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Variations in Salamander Trackways Resulting from Substrate Differences
Leonard R. Brand
Journal of Paleontology
Vol. 70, No. 6 (Nov., 1996), pp. 1004-1010
Published by: Paleontological Society
Stable URL: http://www.jstor.org/stable/1306505
Page Count: 7
You can always find the topics here!Topics: Toes, Fossils, Mud, Sandstones, Sand, Animals, Vertebrates, Amphibians, Reptiles, Newts
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As part of a study of vertebrate trackways in the cross-stratified Coconino Sandstone (Permian) of northern Arizona, trackways made by living salamanders under different substrate conditions were compared. The sample of 230 trackways of the western newt, Taricha torosa, included ten combinations of the following substrate characteristics: 1) sediment: muddy or of fine sand; 2) attitude: level or sloped (25 degrees); 3) moisture content: dry, damp, wet, or submerged. Trackways in wet mud produced the most accurate representation of the number of toes per foot and the arrangement of toes. All other conditions studied yielded a reduced average number of toes per foot, and a large sample was needed before the data had the potential to indicate the true structure of the trackmaker's feet. Trackways made on sloped, submerged mud or sand, sloped, dry sand, and sloped, damp sand rarely included the full complement of toes. The positions and orientations of the toe marks were distorted if the animals were walking underwater or on sloped, damp sand. Trackways on the slopes of cross-stratified deposits make reliable identification of the trackmaking animals exceptionally difficult.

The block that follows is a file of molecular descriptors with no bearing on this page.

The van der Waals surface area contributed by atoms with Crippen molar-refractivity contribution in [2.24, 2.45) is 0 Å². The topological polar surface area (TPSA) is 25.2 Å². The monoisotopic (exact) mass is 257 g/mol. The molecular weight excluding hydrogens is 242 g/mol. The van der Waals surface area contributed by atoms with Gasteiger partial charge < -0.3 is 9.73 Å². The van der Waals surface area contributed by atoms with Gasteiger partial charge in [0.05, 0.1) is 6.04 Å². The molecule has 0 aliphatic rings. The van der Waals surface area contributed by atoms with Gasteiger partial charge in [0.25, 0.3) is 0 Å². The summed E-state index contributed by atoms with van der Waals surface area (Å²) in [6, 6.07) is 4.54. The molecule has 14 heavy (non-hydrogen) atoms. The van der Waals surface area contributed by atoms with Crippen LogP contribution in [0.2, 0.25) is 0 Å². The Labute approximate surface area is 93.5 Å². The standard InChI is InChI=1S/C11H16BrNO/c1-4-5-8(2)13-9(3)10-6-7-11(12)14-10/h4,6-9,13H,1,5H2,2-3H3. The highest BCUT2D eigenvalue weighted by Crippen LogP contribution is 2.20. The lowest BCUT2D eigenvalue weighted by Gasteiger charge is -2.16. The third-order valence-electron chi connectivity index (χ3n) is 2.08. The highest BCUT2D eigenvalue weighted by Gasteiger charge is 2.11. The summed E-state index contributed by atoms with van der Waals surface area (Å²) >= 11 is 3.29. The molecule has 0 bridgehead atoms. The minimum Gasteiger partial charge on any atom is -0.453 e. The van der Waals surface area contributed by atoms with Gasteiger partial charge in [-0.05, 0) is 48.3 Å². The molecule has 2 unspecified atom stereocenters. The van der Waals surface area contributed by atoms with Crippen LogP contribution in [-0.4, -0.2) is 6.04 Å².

Journal of Paleontology © 1996 Paleontological Society